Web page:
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How much money can your business borrow from banks? Part 2

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In a previous post, I showed you how banks calculate what they are willing to lend to you. I also showed your how how to do your own calculations so you can have an idea of how much money you will be able to borrow. There are also other factors that determine if a bank is willing to lend you money. I will share them with you today.

Note: every bank has their own decision making process, so I cannot tell you which factors your bank will use. But know that all banks use more than 1 factor.

Reminder: the starting point for any funder will always be your business plan, your business track record, your business financials and your collateral.


The bank wants to know if your business can deal with any unforeseen challenges. They want to know how much financial reserve (= savings) you have. They will also look at whether your customers are recurring (= keep coming back) to see if the sales you are making will continue.

If you now say: Look, Tonia, you think if I had financial reserves I would apply for a loan?

You are 100% correct. And now you understand: banks do not want to take risks.


In addition to the calculations that I spoke about last week, the bank wants to know how much of of your own money you have put into the business.

They will also want information about your personal finances. If you have not put your own money into the business, the bank will be suspicious.

Why? Do you not have enough confidence to invest in your own business?

However, if you have a lot of money in your personal account, the bank may feel confident. Because they know that you will personally repay the money even if your business fails (it will act as collateral).


What is your reputation? And what reputation does your business have in the market? The bank will be more willing to give you a loan if:

  • your business has a history of repaying loans on time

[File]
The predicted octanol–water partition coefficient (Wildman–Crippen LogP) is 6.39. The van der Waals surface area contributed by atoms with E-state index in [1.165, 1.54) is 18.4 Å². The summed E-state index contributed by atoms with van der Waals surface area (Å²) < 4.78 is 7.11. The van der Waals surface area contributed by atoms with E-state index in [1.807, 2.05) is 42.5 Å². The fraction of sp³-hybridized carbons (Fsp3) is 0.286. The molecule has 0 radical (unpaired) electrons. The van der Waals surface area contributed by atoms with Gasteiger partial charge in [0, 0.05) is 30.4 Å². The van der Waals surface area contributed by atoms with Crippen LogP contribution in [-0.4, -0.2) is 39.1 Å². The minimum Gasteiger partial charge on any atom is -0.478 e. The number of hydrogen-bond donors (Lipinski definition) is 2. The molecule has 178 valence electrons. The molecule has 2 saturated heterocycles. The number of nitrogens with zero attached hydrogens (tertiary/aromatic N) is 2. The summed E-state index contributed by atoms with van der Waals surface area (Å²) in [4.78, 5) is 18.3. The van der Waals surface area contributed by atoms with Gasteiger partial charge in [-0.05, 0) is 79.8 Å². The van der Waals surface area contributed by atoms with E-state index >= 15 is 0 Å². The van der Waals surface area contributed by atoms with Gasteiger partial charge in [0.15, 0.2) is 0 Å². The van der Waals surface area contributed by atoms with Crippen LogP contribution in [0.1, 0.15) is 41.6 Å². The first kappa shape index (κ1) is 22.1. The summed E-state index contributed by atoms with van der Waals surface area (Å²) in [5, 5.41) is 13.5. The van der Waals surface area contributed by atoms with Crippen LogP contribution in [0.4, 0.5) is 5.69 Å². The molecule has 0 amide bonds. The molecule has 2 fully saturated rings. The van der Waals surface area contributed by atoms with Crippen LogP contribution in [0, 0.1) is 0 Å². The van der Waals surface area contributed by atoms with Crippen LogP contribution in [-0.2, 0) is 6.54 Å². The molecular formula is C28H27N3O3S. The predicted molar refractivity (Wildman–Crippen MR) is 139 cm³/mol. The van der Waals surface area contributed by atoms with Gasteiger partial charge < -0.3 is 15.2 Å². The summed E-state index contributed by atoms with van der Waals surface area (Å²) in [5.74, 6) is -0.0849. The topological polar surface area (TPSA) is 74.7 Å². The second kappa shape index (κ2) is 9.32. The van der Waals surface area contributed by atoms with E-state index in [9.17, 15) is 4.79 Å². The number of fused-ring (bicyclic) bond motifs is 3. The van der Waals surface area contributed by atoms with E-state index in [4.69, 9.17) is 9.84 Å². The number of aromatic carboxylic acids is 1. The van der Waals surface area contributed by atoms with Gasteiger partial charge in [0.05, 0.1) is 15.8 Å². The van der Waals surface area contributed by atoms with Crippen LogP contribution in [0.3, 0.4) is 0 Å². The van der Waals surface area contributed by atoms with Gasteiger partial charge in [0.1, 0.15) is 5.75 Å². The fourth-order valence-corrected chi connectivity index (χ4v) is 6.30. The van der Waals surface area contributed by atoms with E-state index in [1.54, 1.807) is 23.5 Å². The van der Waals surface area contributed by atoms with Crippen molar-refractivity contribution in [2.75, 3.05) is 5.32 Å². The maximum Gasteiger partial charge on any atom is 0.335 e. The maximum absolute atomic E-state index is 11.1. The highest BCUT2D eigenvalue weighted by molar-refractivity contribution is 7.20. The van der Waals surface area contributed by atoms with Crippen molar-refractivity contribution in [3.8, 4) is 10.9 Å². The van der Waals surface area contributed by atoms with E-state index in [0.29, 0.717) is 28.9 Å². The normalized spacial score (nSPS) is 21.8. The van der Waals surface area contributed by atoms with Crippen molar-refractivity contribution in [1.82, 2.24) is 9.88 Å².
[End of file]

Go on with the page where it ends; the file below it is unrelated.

• your business has good customer service
  • you as a business owner have a good reputation in town
  • you have strong references.

But if you are just starting your business or your personal reputation is not too good, the bank may refuse to give you a loan even if you meet the other criteria.


How honest are you when sharing information with the bank? Do they have to ask you, and then ask you again before you respond?

Don’t delay in giving information. Are you hiding certain things from them? For example about challenges your business faced in the past that you struggled to overcome?

Honest and open communication is the main way to build trust and a relationship with your bank. If you share information freely and honestly, you will improve your chances of getting a loan.

But even if they refuse to give you a loan today, you will make a good impression and it will be in your favour next time.


This one can feel unfair because it is out of your control. Conditions equals the economic context that your business is dealing with.

For example the economic situation in the country, expectations of government changing business legislature, or market trends.

If the bank decides that the conditions are bad, your business must excel in all the other areas before you can get a loan.

But even if you do, they may still decide that they are not willing to take the risk.

My recommendation is to carefully consider whether it is truly necessary to apply for a loan.

Getting a loan can be challenging. There are other ways to generate funding from inside your business. This will allow you to put time and effort into your business instead of chasing the bank.

I help small & medium businesses generate higher profits so that they don't have to waste time chasing funders

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